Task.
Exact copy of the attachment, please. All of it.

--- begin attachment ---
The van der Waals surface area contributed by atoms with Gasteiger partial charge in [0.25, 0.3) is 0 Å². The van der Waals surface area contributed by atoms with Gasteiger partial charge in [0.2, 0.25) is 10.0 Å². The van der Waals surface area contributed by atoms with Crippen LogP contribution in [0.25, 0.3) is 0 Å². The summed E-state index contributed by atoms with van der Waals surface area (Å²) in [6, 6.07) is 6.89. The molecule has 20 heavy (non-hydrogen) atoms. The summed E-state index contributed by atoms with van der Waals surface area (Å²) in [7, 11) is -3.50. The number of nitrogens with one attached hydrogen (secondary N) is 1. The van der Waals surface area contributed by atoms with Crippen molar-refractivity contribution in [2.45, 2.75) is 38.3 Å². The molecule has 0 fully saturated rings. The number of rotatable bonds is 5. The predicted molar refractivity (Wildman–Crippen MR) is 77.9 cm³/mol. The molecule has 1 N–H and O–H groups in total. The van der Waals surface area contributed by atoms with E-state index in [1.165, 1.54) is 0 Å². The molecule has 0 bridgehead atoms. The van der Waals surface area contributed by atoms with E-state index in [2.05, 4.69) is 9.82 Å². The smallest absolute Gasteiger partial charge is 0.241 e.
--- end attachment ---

The van der Waals surface area contributed by atoms with Gasteiger partial charge in [0.25, 0.3) is 0 Å². The van der Waals surface area contributed by atoms with Gasteiger partial charge in [0.2, 0.25) is 10.0 Å². The van der Waals surface area contributed by atoms with Crippen LogP contribution in [0.25, 0.3) is 0 Å². The summed E-state index contributed by atoms with van der Waals surface area (Å²) in [6, 6.07) is 6.89. The molecule has 20 heavy (non-hydrogen) atoms. The summed E-state index contributed by atoms with van der Waals surface area (Å²) in [7, 11) is -3.50. The number of nitrogens with one attached hydrogen (secondary N) is 1. The van der Waals surface area contributed by atoms with Crippen molar-refractivity contribution in [2.45, 2.75) is 38.3 Å². The molecule has 0 fully saturated rings. The number of rotatable bonds is 5. The predicted molar refractivity (Wildman–Crippen MR) is 77.9 cm³/mol. The molecule has 1 N–H and O–H groups in total. The van der Waals surface area contributed by atoms with E-state index in [1.165, 1.54) is 0 Å². The molecule has 0 bridgehead atoms. The van der Waals surface area contributed by atoms with E-state index in [2.05, 4.69) is 9.82 Å². The smallest absolute Gasteiger partial charge is 0.241 e.